OpenAI halts nation-state cyber-crews; accounts turned off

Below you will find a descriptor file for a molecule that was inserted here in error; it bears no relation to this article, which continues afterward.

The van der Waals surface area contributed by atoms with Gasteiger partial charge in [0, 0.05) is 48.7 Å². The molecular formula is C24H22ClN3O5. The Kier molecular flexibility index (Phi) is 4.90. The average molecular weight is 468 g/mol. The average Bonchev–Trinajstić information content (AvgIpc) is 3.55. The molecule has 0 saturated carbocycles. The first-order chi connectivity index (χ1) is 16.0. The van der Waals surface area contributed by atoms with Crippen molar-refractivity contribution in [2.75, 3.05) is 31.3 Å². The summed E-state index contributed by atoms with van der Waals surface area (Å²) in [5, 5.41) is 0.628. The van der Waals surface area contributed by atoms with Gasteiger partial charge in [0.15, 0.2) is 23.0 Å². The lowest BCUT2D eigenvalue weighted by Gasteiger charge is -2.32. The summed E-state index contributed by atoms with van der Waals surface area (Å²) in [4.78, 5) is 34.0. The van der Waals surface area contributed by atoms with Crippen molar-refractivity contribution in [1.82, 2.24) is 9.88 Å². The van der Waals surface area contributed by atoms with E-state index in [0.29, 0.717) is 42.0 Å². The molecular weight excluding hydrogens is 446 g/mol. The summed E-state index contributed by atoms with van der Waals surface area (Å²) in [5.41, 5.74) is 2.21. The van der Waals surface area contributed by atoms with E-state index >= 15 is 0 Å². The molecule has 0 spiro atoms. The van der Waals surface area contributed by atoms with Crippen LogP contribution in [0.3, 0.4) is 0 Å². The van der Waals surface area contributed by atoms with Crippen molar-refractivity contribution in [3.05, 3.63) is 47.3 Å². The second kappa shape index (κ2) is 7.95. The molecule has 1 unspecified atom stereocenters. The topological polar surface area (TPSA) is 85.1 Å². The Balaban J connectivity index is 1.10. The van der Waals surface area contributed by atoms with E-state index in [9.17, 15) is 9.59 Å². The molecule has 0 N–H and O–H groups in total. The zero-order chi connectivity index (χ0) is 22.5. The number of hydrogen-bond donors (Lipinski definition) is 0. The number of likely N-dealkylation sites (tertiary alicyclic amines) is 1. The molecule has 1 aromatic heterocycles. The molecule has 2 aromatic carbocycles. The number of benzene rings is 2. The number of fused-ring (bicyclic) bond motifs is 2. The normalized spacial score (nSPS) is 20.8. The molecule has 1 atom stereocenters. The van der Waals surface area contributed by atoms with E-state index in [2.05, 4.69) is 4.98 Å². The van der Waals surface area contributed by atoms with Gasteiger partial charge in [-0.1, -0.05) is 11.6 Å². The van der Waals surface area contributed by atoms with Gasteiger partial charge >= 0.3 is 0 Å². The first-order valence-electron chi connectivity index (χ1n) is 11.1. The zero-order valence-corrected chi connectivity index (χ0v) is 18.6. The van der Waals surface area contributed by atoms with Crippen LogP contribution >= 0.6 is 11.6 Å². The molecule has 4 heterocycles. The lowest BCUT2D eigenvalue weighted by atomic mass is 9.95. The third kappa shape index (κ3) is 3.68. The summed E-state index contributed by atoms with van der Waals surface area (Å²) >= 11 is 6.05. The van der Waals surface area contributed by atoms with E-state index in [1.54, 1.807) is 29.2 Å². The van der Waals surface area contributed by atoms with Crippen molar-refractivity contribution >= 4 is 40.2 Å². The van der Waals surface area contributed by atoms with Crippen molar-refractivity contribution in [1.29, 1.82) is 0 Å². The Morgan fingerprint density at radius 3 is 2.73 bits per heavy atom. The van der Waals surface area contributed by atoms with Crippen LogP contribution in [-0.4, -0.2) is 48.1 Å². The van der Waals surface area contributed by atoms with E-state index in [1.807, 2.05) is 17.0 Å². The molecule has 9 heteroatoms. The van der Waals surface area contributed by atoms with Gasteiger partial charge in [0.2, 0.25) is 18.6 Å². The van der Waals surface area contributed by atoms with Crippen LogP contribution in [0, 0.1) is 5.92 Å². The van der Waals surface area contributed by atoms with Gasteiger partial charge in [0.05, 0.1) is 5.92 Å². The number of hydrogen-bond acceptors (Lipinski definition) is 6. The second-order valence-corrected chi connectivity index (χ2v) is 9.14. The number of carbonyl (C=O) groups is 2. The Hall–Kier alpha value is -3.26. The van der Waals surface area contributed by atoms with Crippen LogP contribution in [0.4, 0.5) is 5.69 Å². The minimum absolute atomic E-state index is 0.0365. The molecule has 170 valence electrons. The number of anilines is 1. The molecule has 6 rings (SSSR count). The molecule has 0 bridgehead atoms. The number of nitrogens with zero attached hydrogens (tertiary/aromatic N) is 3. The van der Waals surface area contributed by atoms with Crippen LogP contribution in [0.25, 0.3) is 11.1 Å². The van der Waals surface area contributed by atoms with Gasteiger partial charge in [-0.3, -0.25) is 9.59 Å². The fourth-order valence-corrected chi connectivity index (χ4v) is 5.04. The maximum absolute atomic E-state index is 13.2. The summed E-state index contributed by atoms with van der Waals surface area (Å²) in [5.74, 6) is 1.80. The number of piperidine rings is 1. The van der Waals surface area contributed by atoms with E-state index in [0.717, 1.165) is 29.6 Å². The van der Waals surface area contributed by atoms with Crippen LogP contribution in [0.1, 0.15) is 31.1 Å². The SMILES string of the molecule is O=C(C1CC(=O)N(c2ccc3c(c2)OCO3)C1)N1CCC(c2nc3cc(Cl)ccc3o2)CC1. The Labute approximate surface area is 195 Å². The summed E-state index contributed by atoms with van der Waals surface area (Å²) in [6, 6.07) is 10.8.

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OpenAI has shut down five accounts that were allegedly being used by government agents from China, Iran, Russia, and North Korea. According to OpenAI, these accounts were being used to generate phishing emails, write malicious software scripts, and conduct research on evading malware detection. The company, backed by Microsoft, worked with its sponsor to identify and deactivate the accounts. The terminated accounts include two China-affiliated threat actors known as Charcoal Typhoon and Salmon Typhoon, Iran-affiliated Crimson Sandstorm, North Korea-affiliated Emerald Sleet, and Russia-affiliated Forest Blizzard. OpenAI clarified that its models have limited capabilities for conducting malicious cybersecurity tasks and that they make efforts to prevent misuse through filtering requests. Microsoft’s Threat Intelligence team also provided its analysis of the activities carried out by these accounts. Chinese threat actors used OpenAI’s models to research specific companies and intelligence agencies, while Iranian actors sought to evade malware detection and develop phishing attacks. North Korean actors used the AI lab to find information on defense issues and public vulnerabilities, and Russian actors researched open source satellite and radar imaging technology. OpenAI previously downplayed the ability of its models to aid attackers, stating that they perform poorly at crafting exploits for known vulnerabilities.

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